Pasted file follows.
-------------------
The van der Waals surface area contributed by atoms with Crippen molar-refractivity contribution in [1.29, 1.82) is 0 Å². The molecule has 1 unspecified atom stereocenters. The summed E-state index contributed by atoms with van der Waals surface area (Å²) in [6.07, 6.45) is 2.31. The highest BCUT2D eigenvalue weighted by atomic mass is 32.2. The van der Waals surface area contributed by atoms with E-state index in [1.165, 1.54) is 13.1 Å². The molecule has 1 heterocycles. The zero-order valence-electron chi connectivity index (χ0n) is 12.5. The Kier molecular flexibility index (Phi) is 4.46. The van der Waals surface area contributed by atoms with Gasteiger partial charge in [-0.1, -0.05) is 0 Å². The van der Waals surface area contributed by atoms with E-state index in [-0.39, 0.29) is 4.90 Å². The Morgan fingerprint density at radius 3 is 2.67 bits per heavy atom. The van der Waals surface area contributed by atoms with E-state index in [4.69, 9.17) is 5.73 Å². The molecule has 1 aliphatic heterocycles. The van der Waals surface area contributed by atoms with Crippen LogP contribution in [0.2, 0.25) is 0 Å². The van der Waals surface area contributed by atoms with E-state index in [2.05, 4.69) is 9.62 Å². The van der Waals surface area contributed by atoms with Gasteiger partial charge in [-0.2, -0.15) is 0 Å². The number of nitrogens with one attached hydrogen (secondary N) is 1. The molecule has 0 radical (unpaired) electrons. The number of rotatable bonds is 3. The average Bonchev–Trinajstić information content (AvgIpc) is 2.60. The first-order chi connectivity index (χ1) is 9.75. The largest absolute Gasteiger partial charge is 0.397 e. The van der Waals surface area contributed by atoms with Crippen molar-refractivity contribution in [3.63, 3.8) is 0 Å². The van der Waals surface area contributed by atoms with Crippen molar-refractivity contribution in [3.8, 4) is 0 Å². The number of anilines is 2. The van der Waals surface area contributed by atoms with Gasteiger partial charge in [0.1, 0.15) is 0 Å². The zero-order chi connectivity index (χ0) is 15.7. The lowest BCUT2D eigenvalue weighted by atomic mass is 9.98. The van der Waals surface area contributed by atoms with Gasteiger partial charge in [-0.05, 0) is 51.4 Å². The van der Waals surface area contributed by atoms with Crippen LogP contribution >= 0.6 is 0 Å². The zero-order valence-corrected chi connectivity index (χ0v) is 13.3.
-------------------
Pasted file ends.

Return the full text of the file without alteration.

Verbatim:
The van der Waals surface area contributed by atoms with Crippen molar-refractivity contribution in [1.29, 1.82) is 0 Å². The molecule has 1 unspecified atom stereocenters. The summed E-state index contributed by atoms with van der Waals surface area (Å²) in [6.07, 6.45) is 2.31. The highest BCUT2D eigenvalue weighted by atomic mass is 32.2. The van der Waals surface area contributed by atoms with E-state index in [1.165, 1.54) is 13.1 Å². The molecule has 1 heterocycles. The zero-order valence-electron chi connectivity index (χ0n) is 12.5. The Kier molecular flexibility index (Phi) is 4.46. The van der Waals surface area contributed by atoms with Gasteiger partial charge in [-0.1, -0.05) is 0 Å². The van der Waals surface area contributed by atoms with E-state index in [-0.39, 0.29) is 4.90 Å². The Morgan fingerprint density at radius 3 is 2.67 bits per heavy atom. The van der Waals surface area contributed by atoms with E-state index in [4.69, 9.17) is 5.73 Å². The molecule has 1 aliphatic heterocycles. The van der Waals surface area contributed by atoms with Crippen LogP contribution in [0.2, 0.25) is 0 Å². The van der Waals surface area contributed by atoms with E-state index in [2.05, 4.69) is 9.62 Å². The van der Waals surface area contributed by atoms with Gasteiger partial charge in [-0.2, -0.15) is 0 Å². The number of nitrogens with one attached hydrogen (secondary N) is 1. The molecule has 0 radical (unpaired) electrons. The number of rotatable bonds is 3. The average Bonchev–Trinajstić information content (AvgIpc) is 2.60. The first-order chi connectivity index (χ1) is 9.75. The largest absolute Gasteiger partial charge is 0.397 e. The van der Waals surface area contributed by atoms with Crippen molar-refractivity contribution in [3.63, 3.8) is 0 Å². The van der Waals surface area contributed by atoms with Crippen molar-refractivity contribution in [3.8, 4) is 0 Å². The number of anilines is 2. The van der Waals surface area contributed by atoms with Gasteiger partial charge in [0.1, 0.15) is 0 Å². The zero-order chi connectivity index (χ0) is 15.7. The lowest BCUT2D eigenvalue weighted by atomic mass is 9.98. The van der Waals surface area contributed by atoms with Gasteiger partial charge in [-0.05, 0) is 51.4 Å². The van der Waals surface area contributed by atoms with Crippen LogP contribution >= 0.6 is 0 Å². The zero-order valence-corrected chi connectivity index (χ0v) is 13.3.